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Wednesday, April 20, 2011

Book Review: Critical Care: A New Nurse Faces Death, Life, and Everything in Between by Theresa Brown


Luckily Ms. Brown is not only a nurse, but she also used to teach writing on the college level. This is not a straightforward memoir with a solid-line narrative, but instead it's a series of long vignettes about her experiences changing to a nursing career later in life.

Just like any job, there are difficult people to work with and bad work environments. She also talks about heartbreaking patients, the difficulty of learning all the medicine, and some truly gross situations (don't read this book while eating!) She works in oncology (cancer) so naturally some parts are sad. At one point (not at work) she is injured which slows down her training, but ultimately makes her a better nurse.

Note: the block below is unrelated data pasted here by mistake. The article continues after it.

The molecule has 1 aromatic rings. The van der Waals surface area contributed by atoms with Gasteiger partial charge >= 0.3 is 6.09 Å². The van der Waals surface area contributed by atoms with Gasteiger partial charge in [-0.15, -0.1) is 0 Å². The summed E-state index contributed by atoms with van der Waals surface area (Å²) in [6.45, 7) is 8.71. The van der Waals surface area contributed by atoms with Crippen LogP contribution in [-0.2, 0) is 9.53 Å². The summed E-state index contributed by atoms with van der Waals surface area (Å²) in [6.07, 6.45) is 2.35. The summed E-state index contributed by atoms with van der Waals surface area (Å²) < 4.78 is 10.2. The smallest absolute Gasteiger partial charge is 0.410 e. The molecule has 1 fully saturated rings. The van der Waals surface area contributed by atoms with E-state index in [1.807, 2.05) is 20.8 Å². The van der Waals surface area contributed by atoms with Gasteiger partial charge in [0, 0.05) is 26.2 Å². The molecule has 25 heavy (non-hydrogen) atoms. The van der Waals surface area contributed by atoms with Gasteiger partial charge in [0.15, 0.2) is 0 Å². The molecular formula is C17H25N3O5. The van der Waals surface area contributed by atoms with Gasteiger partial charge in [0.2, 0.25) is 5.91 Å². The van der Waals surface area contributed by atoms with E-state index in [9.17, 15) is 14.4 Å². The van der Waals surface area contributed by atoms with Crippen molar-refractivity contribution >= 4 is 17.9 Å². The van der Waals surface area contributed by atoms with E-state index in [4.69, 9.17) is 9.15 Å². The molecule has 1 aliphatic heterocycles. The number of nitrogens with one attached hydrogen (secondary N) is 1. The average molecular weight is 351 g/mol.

She is passionate about her career change choice, she's a good writer, and she relates stories well, but it just didn't grab me. I think the fact that there wasn't a through-narrative created some distance, and didn't get me as emotionally invested. Also, while she does mention her family a couple of times, the book is 95% about her work, and doesn't feel like it's about her whole life. The patients, the other nurses and doctors all just come and go, again without anyone being a character through the whole book, which also added to the distance and the lack of investment. While I did enjoy the book I think due to these narrative choices, it is likely to mostly appeal to people interested in nursing, though it had the potential to break out to a larger market.

I got this book from a friend.

1 comment:

Jenny said...

Oh that's too bad... it sounds like it had potential! I could see where current nurses or those who are studying to be nurses would enjoy it. I remember in college I would try to get my hands on everything I could find about "real life" social workers, LOL.